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Common Research Mistakes Surveyors Make #4 - Easements

Type:  Featured News  

Common Research Mistakes Surveyors Make


by Knud E. Hermansen†

PLS, PE, Ph.D., Esq.


In previous articles I have explained three of the five common mistakes made by surveyors in researching the records. In the first article I discussed mistakes made in determining senior title often required when assessing the boundaries involving an overlap. In the second article I explained the deficiency that may exist when a forward search is omitted. In the third of five common mistakes I explained the necessity for researching the road records. In this article, I will explain the fourth deficiency – researching and identifying easements.
The failure to identify and locate easement records is a major source of liability for surveyors. There are numerous reasons for research difficulties associated with easements. Because some easements are public easements they suffer from the same difficulties associated with locating road records. 
Other problems arise by the legal nature of the easement itself. An easement appurtenant to property that was created in, for example, 1823 by recorded grant need not be mentioned in any property records thereafter yet will still effectively burden property and benefit another property (appurtenant property). 
The law presumes that an appurtenant easement is a part of the appurtenant property and passes with the conveyance of the appurtenant property even though the easement is not mentioned in subsequent records for the appurtenant property. For example, it is not unreasonable for a surveyor to stop the search of property records long before reaching the ancient property records where the deed for the easement was recorded - especially if all the boundaries to the property being surveyed were created subsequent in time to when the easement was created.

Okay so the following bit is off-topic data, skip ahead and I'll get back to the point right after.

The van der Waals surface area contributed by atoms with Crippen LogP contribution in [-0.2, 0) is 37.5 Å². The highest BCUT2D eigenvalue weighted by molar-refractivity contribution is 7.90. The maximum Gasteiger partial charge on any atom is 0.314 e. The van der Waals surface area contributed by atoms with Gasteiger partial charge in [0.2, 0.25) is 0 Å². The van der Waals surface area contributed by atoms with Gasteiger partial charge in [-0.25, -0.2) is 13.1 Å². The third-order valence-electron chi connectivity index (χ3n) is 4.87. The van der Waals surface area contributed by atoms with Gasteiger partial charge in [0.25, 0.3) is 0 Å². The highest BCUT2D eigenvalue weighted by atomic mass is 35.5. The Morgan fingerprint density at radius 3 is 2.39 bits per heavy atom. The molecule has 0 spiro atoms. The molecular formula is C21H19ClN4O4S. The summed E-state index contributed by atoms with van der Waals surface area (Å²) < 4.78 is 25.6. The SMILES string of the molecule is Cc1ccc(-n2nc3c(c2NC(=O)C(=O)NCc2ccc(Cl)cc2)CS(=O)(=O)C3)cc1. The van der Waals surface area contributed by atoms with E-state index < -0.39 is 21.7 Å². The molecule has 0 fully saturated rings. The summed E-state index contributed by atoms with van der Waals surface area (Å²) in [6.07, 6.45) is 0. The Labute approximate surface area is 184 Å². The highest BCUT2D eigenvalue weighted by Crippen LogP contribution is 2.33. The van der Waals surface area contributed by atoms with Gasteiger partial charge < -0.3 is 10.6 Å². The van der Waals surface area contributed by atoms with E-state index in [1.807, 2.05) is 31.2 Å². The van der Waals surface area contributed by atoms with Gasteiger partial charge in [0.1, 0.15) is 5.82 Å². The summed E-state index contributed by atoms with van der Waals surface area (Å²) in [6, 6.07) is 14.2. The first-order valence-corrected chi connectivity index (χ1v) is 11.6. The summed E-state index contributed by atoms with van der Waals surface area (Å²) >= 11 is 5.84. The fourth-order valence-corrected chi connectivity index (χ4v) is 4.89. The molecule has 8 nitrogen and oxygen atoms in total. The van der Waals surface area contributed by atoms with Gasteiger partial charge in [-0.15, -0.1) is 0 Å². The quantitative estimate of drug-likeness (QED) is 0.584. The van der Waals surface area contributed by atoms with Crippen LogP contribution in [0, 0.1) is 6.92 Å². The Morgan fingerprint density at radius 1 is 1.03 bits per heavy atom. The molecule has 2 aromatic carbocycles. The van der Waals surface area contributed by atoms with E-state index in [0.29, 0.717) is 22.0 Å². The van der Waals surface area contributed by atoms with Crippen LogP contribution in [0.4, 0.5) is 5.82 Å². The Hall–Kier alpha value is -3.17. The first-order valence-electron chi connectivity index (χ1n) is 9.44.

Another problem is that easements often arise from records that are not deeds. The sale of a lot by reference to a subdivision plan may give the lot owner an appurtenant easement in every road or other benefit shown on the plan (such as a park). Also, the call for a private road as a boundary, owned by the grantor at the time of the conveyance, may give an easement to the grantee in the grantor’s private road. Unless the surveyor is aware of the law regarding implied easements, the surveyor may fail to research, locate, and mention the implied easement.
Finally, many easements that are evidenced by a deed are so poorly described that it is virtually impossible to locate or fix the width of the easement. These easements are often categorized as “blanket easements.” 
I hereby convey to William Surry an easement to install and maintain a water pipe across my property.
Where the surveyor has stopped research prior to a grant from the government, the surveyor would be wise to inform the client of a caveat regarding the presence of easements that may not have been discovered and shown on the surveyor’s plat.

† Knud is a professor in the surveying engineering technology program at the University of Maine. He offers consulting services in the area of boundary litigation, title, easements, land development, and alternative dispute resolution. 


To read the preceding articles in this series, follow these links:

Common Research Mistakes Surveyors Make #1 - Seniority of Title

Common Research Mistakes Surveyors Make #2 - Forward Search

Common Research Mistakes Surveyors Make #3 - Road Records



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